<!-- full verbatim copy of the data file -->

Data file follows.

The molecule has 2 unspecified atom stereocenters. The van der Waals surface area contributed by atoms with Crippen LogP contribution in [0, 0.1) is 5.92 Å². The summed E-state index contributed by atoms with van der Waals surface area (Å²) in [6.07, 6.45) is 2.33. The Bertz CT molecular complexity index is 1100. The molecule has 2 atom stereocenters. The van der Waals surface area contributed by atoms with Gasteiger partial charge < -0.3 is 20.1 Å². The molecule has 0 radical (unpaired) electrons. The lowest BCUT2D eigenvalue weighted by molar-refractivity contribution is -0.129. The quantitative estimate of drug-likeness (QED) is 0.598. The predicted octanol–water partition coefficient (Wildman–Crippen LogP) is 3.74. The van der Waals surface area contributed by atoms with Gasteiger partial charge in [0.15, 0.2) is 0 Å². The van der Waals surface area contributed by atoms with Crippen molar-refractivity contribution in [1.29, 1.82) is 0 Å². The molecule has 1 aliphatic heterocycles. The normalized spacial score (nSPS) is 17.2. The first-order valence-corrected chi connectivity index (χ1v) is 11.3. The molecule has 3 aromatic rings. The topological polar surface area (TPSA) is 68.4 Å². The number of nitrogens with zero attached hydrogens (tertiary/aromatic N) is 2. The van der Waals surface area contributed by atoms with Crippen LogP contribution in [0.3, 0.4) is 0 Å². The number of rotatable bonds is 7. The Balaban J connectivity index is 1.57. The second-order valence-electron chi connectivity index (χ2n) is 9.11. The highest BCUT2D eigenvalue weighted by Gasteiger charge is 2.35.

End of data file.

The molecule has 2 unspecified atom stereocenters. The van der Waals surface area contributed by atoms with Crippen LogP contribution in [0, 0.1) is 5.92 Å². The summed E-state index contributed by atoms with van der Waals surface area (Å²) in [6.07, 6.45) is 2.33. The Bertz CT molecular complexity index is 1100. The molecule has 2 atom stereocenters. The van der Waals surface area contributed by atoms with Gasteiger partial charge < -0.3 is 20.1 Å². The molecule has 0 radical (unpaired) electrons. The lowest BCUT2D eigenvalue weighted by molar-refractivity contribution is -0.129. The quantitative estimate of drug-likeness (QED) is 0.598. The predicted octanol–water partition coefficient (Wildman–Crippen LogP) is 3.74. The van der Waals surface area contributed by atoms with Gasteiger partial charge in [0.15, 0.2) is 0 Å². The van der Waals surface area contributed by atoms with Crippen molar-refractivity contribution in [1.29, 1.82) is 0 Å². The molecule has 1 aliphatic heterocycles. The normalized spacial score (nSPS) is 17.2. The first-order valence-corrected chi connectivity index (χ1v) is 11.3. The molecule has 3 aromatic rings. The topological polar surface area (TPSA) is 68.4 Å². The number of nitrogens with zero attached hydrogens (tertiary/aromatic N) is 2. The van der Waals surface area contributed by atoms with Crippen LogP contribution in [0.3, 0.4) is 0 Å². The number of rotatable bonds is 7. The Balaban J connectivity index is 1.57. The second-order valence-electron chi connectivity index (χ2n) is 9.11. The highest BCUT2D eigenvalue weighted by Gasteiger charge is 2.35.